You've also got some fun turns by some famous faces. David Warner seems to be having a good time playing duel roles. He's a familiar face from the 80's where he usually ended up laying the villain in films like Tron, Time Bandits and even a couple episodes of Remington Steele. This movie was filmed in 1993, so he was still a few years shy of playing the evil bodyguard in Titanic but had been shot full of holes in Star Trek VI: The Undiscovered Country. Olivia Hussey shows up as the evil queen, chewing scenery and looking nothing like Juliet in her single scene. Sarah Douglas, another veteran of 80's fantasy flicks (Superman II and Conan the Destroyer) plays a catty noble woman during the slave auction.
But all these good points just don't add up to a good movie. The script is a culprit. The movie can't seem to decide if it's a fantasy or a straight adventure. There's no real magic per se, but Tee can sense when danger is approaching. I can buy the fact that he's a wunderkind of some kind with his ability to quickly learn, but his spidy sense seems a bit out of place. Even the most magical element in the film, the strange war machine of Archimedes, is supposedly based on science (even if it makes magical rainbow sparkles). But I think this type of movie actually could use some magical occurrences or even a few monsters to really make it fun. Instead you get a set of rather mundane villains, and typical booby traps. I think budget restrictions are the real issue here - but it does make the film seem less than the sum of its parts.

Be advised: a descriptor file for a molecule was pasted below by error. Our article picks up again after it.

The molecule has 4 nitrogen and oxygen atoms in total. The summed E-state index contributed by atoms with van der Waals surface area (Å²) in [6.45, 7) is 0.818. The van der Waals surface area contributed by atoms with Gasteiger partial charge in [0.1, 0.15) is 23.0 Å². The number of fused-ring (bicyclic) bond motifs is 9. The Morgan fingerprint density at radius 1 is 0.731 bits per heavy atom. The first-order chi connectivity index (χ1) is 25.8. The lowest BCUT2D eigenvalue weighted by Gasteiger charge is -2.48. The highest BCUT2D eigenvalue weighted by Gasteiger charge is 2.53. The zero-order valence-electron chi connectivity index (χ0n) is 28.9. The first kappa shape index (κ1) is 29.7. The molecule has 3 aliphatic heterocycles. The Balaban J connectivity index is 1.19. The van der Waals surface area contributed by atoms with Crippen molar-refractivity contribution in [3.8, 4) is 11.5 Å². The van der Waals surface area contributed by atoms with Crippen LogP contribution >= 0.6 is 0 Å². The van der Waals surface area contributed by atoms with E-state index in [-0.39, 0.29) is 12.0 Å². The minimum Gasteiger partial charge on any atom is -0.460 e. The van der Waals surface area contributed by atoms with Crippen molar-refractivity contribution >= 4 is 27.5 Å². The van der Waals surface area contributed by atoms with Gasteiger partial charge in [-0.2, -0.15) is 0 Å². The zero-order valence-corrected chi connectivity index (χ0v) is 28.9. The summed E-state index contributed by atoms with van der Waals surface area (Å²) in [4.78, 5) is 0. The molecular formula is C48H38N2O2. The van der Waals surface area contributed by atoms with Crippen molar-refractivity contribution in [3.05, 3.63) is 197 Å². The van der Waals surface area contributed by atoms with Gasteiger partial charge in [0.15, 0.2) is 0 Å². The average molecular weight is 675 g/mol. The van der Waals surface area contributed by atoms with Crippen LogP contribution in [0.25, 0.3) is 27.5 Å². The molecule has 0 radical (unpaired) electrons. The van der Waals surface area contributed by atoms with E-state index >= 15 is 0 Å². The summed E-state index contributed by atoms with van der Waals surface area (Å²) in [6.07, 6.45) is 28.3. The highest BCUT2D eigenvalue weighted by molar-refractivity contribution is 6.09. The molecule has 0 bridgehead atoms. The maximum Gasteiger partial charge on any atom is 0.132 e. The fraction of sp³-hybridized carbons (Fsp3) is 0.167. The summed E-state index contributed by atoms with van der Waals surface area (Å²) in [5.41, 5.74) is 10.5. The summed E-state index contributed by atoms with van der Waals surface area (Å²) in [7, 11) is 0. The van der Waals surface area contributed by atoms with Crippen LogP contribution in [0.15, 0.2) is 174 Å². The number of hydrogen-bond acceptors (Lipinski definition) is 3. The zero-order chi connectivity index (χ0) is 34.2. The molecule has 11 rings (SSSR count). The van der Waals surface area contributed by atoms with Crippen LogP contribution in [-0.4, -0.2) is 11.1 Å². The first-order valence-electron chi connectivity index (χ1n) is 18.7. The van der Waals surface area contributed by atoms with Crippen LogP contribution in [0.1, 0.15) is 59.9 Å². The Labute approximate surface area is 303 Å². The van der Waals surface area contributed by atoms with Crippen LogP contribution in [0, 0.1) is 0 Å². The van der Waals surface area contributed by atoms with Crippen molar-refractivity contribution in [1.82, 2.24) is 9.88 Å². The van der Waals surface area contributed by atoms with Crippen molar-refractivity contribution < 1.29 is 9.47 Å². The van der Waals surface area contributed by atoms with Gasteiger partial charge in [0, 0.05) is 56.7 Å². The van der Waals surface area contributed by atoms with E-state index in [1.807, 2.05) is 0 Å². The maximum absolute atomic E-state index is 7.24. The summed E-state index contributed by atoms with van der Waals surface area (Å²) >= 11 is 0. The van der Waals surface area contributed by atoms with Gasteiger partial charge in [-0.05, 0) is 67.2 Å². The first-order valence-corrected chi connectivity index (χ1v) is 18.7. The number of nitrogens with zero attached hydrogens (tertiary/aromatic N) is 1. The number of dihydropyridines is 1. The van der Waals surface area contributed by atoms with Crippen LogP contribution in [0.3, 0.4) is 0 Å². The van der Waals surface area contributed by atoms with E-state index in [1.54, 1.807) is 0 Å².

The other problem is the very light feel to the film. There is a lot of comedy here, not all of it that successful, and most of it on the pedestrian side. This isn't a spoof, but it's not terribly serious either. The performances reflect this from Olivia Hussey's overblown performance to Warner's not the least bit threatening Lord Vultare. You've got some Star Wars style bickering between Leonardo, Tee and Thena (Brigid Brannagh). And then there’s the over the top comedic performance of Richard Kind as the bumbling scholar Wamhool. It's all in the name of fun, I suppose, but it makes the whole quest endeavor feel not too vital in the least.